Grybauskaite has spent much of her term opening dialogue with neighbouring Belarus and its leader President Aleksandr Lukashenko. In doing so she has attracted criticism from those within the country who say that she is supporting Lukashenko, who is regarded by the west as Europe’s last dictator.
Opening dialogue, not isolating the country, will lead to democracy, the president believes.
“The steps that have been taken during the tenure of the current president, the first contacts have enabled at least some small steps toward democratization,” Linas Balsys, Grybauskaite’s spokesman was quoted as saying by Noviny.by, a Belarusian news portal.
Adamkus’ criticism of the current administration’s stance is unfair, Balsys said.
“Are the continuation of assistance to European Humanities University and the successful engagement of donors worthy of such words?” Mr. Balsis said. “Is the constant assistance to the opposition worthy of such words? Are our 40 long-term and four short-term [election] observers worthy of such words? I don’t know. Attempts to establish contacts and step up dialogue with Minsk are the common opinion of the EU,” he said.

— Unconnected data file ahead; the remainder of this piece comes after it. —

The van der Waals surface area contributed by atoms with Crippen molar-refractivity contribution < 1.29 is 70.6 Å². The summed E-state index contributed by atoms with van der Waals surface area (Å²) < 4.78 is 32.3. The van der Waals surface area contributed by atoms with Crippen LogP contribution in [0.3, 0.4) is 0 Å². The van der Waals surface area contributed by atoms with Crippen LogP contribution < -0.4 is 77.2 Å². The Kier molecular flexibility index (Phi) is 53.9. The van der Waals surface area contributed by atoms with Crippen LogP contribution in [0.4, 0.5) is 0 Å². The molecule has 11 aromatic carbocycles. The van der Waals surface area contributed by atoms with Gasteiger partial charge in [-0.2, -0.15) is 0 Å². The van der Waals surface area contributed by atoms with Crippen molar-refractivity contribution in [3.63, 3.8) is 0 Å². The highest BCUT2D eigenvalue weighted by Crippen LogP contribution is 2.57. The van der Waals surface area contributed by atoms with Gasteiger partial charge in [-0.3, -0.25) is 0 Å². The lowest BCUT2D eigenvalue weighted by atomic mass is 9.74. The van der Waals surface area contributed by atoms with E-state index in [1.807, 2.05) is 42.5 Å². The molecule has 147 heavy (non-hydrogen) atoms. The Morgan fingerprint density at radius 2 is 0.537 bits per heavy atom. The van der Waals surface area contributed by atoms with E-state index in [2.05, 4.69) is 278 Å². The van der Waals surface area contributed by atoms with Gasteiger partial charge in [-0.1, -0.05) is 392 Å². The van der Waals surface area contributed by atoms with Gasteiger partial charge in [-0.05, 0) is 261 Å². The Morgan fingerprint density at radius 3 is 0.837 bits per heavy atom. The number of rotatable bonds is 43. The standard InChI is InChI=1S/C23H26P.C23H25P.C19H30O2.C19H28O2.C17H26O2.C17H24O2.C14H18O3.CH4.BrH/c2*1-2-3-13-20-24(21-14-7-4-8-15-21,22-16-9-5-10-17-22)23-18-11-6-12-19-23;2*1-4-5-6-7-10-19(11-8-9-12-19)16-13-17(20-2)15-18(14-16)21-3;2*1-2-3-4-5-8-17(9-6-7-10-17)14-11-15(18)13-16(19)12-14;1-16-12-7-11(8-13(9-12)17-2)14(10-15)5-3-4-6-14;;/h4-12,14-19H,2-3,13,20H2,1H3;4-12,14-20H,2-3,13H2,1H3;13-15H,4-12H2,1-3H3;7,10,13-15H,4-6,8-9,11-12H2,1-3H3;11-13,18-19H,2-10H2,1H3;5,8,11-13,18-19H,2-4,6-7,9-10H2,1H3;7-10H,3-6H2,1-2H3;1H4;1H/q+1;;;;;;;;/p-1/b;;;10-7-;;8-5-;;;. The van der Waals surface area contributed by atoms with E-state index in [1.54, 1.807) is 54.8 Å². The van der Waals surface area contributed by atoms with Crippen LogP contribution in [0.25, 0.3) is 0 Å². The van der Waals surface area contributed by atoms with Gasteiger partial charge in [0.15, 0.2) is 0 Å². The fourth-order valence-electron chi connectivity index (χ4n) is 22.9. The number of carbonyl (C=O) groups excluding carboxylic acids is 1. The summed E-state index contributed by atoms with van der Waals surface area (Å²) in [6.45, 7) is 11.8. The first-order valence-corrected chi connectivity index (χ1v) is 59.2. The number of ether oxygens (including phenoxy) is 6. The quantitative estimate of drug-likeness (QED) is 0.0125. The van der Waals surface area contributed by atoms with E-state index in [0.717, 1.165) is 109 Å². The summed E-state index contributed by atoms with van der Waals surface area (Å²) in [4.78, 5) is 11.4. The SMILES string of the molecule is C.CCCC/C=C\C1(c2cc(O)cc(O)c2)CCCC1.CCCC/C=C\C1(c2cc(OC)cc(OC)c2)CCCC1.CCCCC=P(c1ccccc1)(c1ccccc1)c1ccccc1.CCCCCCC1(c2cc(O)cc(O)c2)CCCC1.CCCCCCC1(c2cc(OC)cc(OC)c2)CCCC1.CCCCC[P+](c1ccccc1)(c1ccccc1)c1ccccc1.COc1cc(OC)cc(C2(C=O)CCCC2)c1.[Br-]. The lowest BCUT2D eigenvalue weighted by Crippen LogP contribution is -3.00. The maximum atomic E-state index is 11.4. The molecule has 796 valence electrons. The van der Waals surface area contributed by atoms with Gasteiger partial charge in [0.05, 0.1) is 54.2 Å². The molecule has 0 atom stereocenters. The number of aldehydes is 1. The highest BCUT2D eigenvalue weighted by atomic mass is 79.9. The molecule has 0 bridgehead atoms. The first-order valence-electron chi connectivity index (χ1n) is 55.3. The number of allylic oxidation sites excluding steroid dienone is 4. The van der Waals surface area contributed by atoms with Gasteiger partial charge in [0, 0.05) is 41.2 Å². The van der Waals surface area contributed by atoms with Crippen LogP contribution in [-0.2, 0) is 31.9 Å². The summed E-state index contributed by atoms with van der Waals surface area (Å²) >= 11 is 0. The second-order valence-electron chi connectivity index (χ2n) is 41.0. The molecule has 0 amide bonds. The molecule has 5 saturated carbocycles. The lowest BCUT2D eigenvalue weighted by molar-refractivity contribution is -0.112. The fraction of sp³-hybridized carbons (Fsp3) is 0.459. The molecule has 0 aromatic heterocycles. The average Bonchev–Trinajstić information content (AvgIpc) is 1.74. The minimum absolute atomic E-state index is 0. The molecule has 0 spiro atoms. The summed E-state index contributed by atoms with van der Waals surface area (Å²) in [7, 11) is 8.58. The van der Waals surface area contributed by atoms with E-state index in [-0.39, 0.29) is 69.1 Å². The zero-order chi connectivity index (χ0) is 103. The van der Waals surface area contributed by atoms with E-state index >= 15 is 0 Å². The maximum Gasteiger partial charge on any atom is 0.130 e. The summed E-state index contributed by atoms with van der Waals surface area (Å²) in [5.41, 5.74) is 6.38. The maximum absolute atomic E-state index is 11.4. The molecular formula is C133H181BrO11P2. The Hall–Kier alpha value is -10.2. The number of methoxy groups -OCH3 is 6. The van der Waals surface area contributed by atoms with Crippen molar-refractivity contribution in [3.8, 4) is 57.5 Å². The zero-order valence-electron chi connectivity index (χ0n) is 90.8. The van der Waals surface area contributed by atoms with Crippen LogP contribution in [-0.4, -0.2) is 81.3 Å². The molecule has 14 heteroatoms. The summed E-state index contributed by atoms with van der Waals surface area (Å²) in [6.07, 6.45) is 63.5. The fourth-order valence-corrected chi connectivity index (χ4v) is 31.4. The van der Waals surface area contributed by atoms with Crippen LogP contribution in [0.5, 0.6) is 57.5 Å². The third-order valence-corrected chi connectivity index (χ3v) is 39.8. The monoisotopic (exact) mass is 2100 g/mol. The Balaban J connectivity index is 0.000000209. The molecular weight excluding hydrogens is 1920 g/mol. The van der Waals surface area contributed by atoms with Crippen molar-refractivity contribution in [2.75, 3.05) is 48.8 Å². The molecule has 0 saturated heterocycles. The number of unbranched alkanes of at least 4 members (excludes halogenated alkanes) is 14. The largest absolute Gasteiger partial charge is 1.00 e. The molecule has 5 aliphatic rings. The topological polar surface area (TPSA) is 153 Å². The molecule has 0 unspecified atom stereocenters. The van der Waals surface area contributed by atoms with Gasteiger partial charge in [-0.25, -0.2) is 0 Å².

In an address to EU ambassadors to Lithuania in November, Grybauskaite reportedly called Lukashenko the “guarantor” of Belarus’ stability and independence, described Belarus’ opposition as weak and said that Lukashenko could gain 99 percent of the vote in the Dec. 19 presidential election.
Adamkus said that Lithuania “tried to please Alyaksandr Lukashenka and overdid it.”